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Archives for January 2016

Santa Barbara Bird Watching

Great Egrets (pictured) and Snowy Egrets are a common sight in Santa Barbara-area waterways. (Photo: Ken Pfeiffer)

Great Egrets (pictured) and Snowy Egrets are a common sight in Santa Barbara-area waterways. (Photo: Ken Pfeiffer)

A group of Santa Barbara bird enthusiasts had their eyes to the skies (and seas) over New Year’s weekend.  Beginning at 12:01 AM on January 2nd, they spent 24 hours tallying up the many varieties of birds spotted in the area as part of the 116th Audubon Society Santa Barbara Christmas Bird Count. In recent years, Santa Barbara has ranked high in both diversity of species as well as the total number of birds. And, numbers from this year’s CBC indicate that the “American Riviera” is still a popular stop for feathered fliers.

Final numbers will continue to be crunched for the next few weeks. But, preliminary results show counters spotted 210 different species in the Santa Barbara CBC circle, which is 15 miles in diameter, centered at the intersection of Highway 154 and Cathedral Oaks Road.

Organizers are confident this number should be enough to put Santa Barbara in second place, behind San Diego (where 220 species were counted).

“Our total of 210 will most likely go to 211, but that will not be confirmed until after this weekend,” said Rebecca Coulter, with the Santa Barbara CBC circle (there were separate counting circles in Carpinteria, Cachuma, Lompoc and other parts of the county). “Either way, that puts us in second place statewide, behind San Diego’s amazing total of 220.”

“But remember, we are counting more than species. We are counting all the individual birds observed by the counters during that 24 hour period,” added Coulter. “The big picture is that it’s a census that gives us information about relative abundance or scarcity, in addition to species diversity. And because it’s the longest running citizen science project out there, there’s a lot of data to compare it to.”

Red tailed hawks can be spotted in trees, on poles or soaring over Santa Barbara (Photo: Ken Pfeiffer)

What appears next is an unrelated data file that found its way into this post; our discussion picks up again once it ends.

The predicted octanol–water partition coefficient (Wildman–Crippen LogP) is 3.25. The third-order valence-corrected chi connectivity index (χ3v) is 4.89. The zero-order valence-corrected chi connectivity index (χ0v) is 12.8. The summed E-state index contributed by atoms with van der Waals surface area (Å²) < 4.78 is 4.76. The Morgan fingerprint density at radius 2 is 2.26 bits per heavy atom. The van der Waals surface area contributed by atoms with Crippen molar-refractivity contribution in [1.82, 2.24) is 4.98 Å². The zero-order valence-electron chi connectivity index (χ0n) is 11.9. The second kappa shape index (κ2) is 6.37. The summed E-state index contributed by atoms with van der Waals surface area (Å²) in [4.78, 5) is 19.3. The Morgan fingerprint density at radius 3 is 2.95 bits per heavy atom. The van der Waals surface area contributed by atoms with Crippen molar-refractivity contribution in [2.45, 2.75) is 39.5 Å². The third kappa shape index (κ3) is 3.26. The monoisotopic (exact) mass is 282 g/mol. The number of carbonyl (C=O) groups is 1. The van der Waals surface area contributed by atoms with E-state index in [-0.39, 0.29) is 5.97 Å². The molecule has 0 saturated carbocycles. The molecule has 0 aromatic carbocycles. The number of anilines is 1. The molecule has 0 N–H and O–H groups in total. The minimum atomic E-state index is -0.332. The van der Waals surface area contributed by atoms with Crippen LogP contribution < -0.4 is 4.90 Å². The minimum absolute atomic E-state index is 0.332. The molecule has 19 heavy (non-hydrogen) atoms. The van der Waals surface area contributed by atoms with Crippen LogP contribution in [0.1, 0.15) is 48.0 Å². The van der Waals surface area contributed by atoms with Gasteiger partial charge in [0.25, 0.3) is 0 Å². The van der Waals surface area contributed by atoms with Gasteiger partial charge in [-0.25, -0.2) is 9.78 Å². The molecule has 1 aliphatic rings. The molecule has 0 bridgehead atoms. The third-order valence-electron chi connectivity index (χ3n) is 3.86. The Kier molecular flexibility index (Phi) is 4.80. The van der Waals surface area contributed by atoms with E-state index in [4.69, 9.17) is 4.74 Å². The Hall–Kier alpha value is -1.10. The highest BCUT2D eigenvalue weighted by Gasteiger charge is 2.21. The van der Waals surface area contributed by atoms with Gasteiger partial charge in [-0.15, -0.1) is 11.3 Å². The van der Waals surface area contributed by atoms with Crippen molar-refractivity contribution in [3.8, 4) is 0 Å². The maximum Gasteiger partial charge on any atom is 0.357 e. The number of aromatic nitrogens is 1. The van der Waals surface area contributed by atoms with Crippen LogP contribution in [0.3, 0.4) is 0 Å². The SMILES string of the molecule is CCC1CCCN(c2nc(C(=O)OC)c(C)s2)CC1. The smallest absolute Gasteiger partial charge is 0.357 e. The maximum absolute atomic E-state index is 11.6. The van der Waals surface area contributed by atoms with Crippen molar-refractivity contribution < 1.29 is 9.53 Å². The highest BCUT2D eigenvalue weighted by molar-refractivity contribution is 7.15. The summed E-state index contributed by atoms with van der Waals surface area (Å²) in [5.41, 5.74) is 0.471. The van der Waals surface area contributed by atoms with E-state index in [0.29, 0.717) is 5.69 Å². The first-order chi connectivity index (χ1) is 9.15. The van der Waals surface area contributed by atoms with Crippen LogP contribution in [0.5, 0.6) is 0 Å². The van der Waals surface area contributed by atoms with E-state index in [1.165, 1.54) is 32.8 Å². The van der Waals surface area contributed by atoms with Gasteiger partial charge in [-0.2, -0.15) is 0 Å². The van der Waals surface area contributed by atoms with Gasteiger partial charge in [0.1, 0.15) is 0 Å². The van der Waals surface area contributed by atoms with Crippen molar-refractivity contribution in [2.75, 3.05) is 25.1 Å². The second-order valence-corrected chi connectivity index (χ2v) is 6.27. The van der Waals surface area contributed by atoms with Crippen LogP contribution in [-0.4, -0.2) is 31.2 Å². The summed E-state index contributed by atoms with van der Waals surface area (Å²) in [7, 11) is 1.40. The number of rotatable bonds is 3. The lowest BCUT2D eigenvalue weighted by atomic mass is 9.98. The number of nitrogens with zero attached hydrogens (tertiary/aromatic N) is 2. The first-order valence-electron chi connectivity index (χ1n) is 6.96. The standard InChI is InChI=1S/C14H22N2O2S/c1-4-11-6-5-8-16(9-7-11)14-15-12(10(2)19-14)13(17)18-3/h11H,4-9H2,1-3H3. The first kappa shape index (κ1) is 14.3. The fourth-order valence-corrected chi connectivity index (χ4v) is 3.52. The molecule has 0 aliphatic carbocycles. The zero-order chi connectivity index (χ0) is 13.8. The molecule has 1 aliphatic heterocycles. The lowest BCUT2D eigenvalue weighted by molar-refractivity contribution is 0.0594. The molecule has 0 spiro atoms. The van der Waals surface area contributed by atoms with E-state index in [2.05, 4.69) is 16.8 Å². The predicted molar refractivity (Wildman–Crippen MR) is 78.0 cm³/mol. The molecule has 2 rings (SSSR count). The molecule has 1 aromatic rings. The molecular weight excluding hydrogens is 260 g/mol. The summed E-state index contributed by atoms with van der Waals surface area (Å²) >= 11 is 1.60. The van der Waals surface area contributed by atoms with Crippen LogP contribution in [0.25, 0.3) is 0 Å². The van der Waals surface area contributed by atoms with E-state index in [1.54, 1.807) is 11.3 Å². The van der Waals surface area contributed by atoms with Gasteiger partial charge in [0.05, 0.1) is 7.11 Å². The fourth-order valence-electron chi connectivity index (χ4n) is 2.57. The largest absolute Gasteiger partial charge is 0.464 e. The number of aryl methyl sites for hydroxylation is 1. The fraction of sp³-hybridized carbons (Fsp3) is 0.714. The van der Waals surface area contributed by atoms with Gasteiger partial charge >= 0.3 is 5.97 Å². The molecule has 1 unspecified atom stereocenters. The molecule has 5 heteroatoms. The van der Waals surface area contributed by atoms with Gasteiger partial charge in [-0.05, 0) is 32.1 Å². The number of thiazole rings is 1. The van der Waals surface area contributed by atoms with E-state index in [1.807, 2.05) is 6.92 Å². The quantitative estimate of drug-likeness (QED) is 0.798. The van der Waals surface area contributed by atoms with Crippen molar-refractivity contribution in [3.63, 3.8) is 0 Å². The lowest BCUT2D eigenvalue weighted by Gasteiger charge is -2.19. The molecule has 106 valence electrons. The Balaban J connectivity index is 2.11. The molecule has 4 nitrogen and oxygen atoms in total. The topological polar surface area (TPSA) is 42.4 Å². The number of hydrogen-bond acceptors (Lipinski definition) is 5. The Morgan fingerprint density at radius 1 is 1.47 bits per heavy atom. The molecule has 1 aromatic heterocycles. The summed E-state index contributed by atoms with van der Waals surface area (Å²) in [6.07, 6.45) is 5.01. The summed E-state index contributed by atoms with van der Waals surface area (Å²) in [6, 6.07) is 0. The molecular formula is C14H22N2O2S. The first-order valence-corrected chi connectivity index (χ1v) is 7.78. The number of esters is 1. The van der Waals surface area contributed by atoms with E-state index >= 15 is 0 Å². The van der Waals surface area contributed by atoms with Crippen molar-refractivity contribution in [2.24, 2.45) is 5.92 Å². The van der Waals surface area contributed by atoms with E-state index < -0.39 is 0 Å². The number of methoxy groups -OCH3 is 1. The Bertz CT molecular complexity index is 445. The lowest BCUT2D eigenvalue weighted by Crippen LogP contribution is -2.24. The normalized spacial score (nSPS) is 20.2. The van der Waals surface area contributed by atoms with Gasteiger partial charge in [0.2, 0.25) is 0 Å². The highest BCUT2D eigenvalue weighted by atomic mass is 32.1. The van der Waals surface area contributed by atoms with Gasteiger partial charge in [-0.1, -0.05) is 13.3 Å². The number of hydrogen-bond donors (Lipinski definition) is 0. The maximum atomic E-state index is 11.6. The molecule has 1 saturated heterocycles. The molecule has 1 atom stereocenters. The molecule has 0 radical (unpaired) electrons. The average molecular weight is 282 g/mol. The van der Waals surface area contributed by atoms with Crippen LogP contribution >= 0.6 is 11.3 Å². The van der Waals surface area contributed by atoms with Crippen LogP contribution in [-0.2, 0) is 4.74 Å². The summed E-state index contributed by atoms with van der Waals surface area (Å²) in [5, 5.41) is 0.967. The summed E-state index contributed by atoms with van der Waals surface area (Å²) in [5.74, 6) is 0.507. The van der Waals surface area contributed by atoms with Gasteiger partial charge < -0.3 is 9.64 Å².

Red tailed hawks can be spotted in trees, on poles or soaring over Santa Barbara (Photo: Ken Pfeiffer)

This year’s highlights include the Tufted Duck, returning for a third winter, on a private reservoir in north Goleta. And, a bald eagle was spotted soaring over South La Cumbre Peak. Organizers say notable misses include the Ross’s Goose, Snow Goose and Yellow-Billed Magpie.

“It should be noted that we were second in the state this year but 5th in the country. The first 3 spots were all Texas. Last year we were 2nd in the country, ahead of San Diego and behind only Mad Marsh/Matagorda Texas, which had 234 species last year to our 214 and had 239 this year,” added an EdHat reader who posted this comment on my story at the Santa Barbara community news website.

Bird Watching in Santa Barbara

It’s easy to spot a variety of different bird species while walking in Santa Barbara. Long-legged Great blue Heron and Snowy Egrets are a common sight in waterways from the Coal Oil Point Reserve next to UC Santa Barbara to Carpinteria’s Salt Marsh Reserve.  I love seeing the array of shorebird species walking on the beach. And, it’s not unusual to spot rare hawks or other raptors from hiking trails, or perched on a telephone line.

Last weekend, photographer Ken Pfeiffer and I walked from the now-defunct Ocean Meadows Golf Course in Goleta to the Coal Oil Point Reserve. Here are some of the bird species we spotted along the way.

Other good places for bird watching in Santa Barbara include the Andree Clark Bird Refuge. Click here to find more Santa Barbara birding hot spots.

Click here for a more comprehensive guide to Santa Barbara bird watching.

Check out ebird for more details on Santa Barbara’s Christmas Bird Count. And, for a guide (including photos) to some local urban birds, check out this Birds of Santa Barbara Guide for Kids and Grown Ups. 

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